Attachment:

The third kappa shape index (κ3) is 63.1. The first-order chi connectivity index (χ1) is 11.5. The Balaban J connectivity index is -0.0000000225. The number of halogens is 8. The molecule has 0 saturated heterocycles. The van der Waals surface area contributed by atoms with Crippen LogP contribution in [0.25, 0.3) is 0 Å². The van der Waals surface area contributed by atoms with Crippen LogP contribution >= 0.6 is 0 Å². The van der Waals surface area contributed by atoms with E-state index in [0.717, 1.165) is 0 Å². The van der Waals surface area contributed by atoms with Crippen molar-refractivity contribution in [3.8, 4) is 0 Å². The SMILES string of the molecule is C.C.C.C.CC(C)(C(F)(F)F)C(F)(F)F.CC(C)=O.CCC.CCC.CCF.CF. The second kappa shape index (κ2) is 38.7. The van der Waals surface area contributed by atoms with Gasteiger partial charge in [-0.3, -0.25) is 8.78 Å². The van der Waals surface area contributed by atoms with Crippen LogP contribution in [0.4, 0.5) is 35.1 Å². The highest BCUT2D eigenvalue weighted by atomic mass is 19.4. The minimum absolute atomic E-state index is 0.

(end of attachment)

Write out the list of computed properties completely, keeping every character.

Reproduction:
The third kappa shape index (κ3) is 63.1. The first-order chi connectivity index (χ1) is 11.5. The Balaban J connectivity index is -0.0000000225. The number of halogens is 8. The molecule has 0 saturated heterocycles. The van der Waals surface area contributed by atoms with Crippen LogP contribution in [0.25, 0.3) is 0 Å². The van der Waals surface area contributed by atoms with Crippen LogP contribution >= 0.6 is 0 Å². The van der Waals surface area contributed by atoms with E-state index in [0.717, 1.165) is 0 Å². The van der Waals surface area contributed by atoms with Crippen molar-refractivity contribution in [3.8, 4) is 0 Å². The SMILES string of the molecule is C.C.C.C.CC(C)(C(F)(F)F)C(F)(F)F.CC(C)=O.CCC.CCC.CCF.CF. The second kappa shape index (κ2) is 38.7. The van der Waals surface area contributed by atoms with Gasteiger partial charge in [-0.3, -0.25) is 8.78 Å². The van der Waals surface area contributed by atoms with Crippen LogP contribution in [0.4, 0.5) is 35.1 Å². The highest BCUT2D eigenvalue weighted by atomic mass is 19.4. The minimum absolute atomic E-state index is 0.